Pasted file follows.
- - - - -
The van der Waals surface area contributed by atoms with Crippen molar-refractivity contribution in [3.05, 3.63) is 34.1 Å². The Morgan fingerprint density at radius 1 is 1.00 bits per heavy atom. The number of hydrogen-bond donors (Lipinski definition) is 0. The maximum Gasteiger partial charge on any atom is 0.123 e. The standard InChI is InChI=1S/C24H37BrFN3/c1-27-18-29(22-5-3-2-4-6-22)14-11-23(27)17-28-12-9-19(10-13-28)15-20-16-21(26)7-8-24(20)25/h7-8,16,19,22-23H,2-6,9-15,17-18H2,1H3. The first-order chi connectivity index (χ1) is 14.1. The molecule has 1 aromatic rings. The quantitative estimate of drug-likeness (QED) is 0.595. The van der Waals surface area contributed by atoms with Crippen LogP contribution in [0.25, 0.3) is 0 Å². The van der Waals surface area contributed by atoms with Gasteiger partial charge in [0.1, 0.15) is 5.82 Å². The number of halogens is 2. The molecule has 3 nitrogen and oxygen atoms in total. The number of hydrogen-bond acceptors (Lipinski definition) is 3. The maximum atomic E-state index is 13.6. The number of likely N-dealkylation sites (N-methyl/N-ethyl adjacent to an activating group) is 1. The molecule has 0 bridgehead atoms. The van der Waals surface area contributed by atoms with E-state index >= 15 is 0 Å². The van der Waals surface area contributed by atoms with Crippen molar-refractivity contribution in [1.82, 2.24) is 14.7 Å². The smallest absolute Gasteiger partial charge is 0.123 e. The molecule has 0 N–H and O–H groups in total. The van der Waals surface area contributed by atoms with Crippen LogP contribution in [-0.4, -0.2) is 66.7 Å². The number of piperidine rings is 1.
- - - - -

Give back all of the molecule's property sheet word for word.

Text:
The van der Waals surface area contributed by atoms with Crippen molar-refractivity contribution in [3.05, 3.63) is 34.1 Å². The Morgan fingerprint density at radius 1 is 1.00 bits per heavy atom. The number of hydrogen-bond donors (Lipinski definition) is 0. The maximum Gasteiger partial charge on any atom is 0.123 e. The standard InChI is InChI=1S/C24H37BrFN3/c1-27-18-29(22-5-3-2-4-6-22)14-11-23(27)17-28-12-9-19(10-13-28)15-20-16-21(26)7-8-24(20)25/h7-8,16,19,22-23H,2-6,9-15,17-18H2,1H3. The first-order chi connectivity index (χ1) is 14.1. The molecule has 1 aromatic rings. The quantitative estimate of drug-likeness (QED) is 0.595. The van der Waals surface area contributed by atoms with Crippen LogP contribution in [0.25, 0.3) is 0 Å². The van der Waals surface area contributed by atoms with Gasteiger partial charge in [0.1, 0.15) is 5.82 Å². The number of halogens is 2. The molecule has 3 nitrogen and oxygen atoms in total. The number of hydrogen-bond acceptors (Lipinski definition) is 3. The maximum atomic E-state index is 13.6. The number of likely N-dealkylation sites (N-methyl/N-ethyl adjacent to an activating group) is 1. The molecule has 0 bridgehead atoms. The van der Waals surface area contributed by atoms with E-state index >= 15 is 0 Å². The van der Waals surface area contributed by atoms with Crippen molar-refractivity contribution in [1.82, 2.24) is 14.7 Å². The smallest absolute Gasteiger partial charge is 0.123 e. The molecule has 0 N–H and O–H groups in total. The van der Waals surface area contributed by atoms with Crippen LogP contribution in [-0.4, -0.2) is 66.7 Å². The number of piperidine rings is 1.